Pruning Ohio’s Fruit Trees

Updated on May 4, 2019
TeriSilver profile image

Teri Silver is a journalist, commercial copywriter, editor, broadcast anchor, and Public Relations Specialist.

Pruning shears and clippers come in various sizes.
Pruning shears and clippers come in various sizes.

Tree Trimming

Pruning excessive vegetation from fruit and deciduous ornamental trees in Ohio's ever-changing climate helps bring about strong healthy flowers, drupes, pomes, and nuts. When it comes to growing fruit and nut trees in the Buckeye State, a solid-yet-flexible pruning schedule geared for Ohio’s weather helps to produce a good seasonal crop.

Whether your trees are in a grove, sizeable orchard, or merely decorating a backyard landscape, “cropping for crops” is the phrase to remember; prune for a healthy and more bountiful harvest. Popular fruit trees growing in Ohio include apples, cherries, peaches, pears, and plums. For happy squirrels and wildlife in your yard, be sure to trim up oak and walnut trees, too!

Trimming excessive vegetation helps fruit grow larger.
Trimming excessive vegetation helps fruit grow larger.

Fruit Damage

Too many shoots and twigs will stunt fruit growth. Old brush and dead branches prevent sunlight from soaking into greenery—clearing out all this debris allows trees to develop stronger and healthier flower buds. Trees that are “un-snipped” can produce fruits too, however, their lesser yield may lead to smaller or diseased pomes and drupes. Apples and peaches, for example, grow larger and will ripen better when their trees’ sunlight-produced-food supplies head directly to foliage, buds and fruits (instead of unnecessary leaves or branches). Along with helping the tree develop a well-shaped canopy, pruning and removing unwanted brush allows rainwater to better access tree roots.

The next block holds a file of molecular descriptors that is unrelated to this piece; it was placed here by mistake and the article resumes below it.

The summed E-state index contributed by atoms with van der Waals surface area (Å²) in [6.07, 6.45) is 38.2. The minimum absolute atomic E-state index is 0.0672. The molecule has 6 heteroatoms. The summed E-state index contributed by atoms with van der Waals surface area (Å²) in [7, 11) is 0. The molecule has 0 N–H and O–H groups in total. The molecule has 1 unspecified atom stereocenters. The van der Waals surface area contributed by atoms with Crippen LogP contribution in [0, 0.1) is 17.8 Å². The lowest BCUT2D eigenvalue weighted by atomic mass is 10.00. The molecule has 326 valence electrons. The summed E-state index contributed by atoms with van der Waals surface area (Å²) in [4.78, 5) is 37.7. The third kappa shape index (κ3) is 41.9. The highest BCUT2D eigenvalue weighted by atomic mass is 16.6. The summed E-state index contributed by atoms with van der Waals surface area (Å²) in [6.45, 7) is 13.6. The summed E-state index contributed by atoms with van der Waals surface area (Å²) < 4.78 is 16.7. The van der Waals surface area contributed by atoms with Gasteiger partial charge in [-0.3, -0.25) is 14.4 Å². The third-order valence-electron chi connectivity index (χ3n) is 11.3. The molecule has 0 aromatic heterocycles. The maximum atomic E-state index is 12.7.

It's important to watch the thermometer. Outside temperature gauges and thermometers are easily obtainable.
It's important to watch the thermometer. Outside temperature gauges and thermometers are easily obtainable.

The Buckeye State

Ohioans know it; our weather is sometimes (often) unpredictable. Cold winters can turn into cold springs, or, perhaps, early warmer springs bring frigid temperatures into the month of May. Unseasonably “warm” winters can lead to cold springs -- just when you think the danger of frost is passed (by mid May or so), your newly-embedded fruit or vegetable plants get “zapped” in falling temperatures.

Planting fruits, vegetables and flowers in Ohio can be a guessing game too, especially in northern areas of the state. When it comes to pruning fruit (and all kinds of) trees in Ohio, the goal is to trim branches before they spurt new growth; during the dormant season in early spring (after the snow melts and temperatures reach above 32 degrees Fahrenheit). Ohioans hope that’s in March, but it may be April or into May. These “rules,” however, are really only guidelines because the true determination of when to prune varies with each particular tree species and where it grows. However, broken or falling tree limbs should be removed as needed.

Snip, snip!
Snip, snip!


Larger growing fruit trees that have not been trimmed in several years can undergo some “major snipping,” says Ohio State University Extension. Thickly set or main branches that come off the trunk at 90-degree angles are typically the strongest offshoots; however, those growing parallel are fairly weak—especially if they show signs of rotting.

When using a hacksaw to cut limbs measuring more than 3 inches around, make the first slice at about 12 inches from the branch collar or trunk. Cutting the top areas first will ease the weight of the limb, making it less likely to break during the entire removal process. Snip the smaller branches and shoots with a sharp pair of pruning shears or clippers.

For fruit-producing trees, trim branches by making small, thin slices just past the flowering buds. Early spring is typically best but in Ohio, most types of plum, cherry, peach, apple, and pear trees—as well as nut producers—can be trimmed during the late part of dormancy. For best results, spread the snip-sessions over a couple of seasons.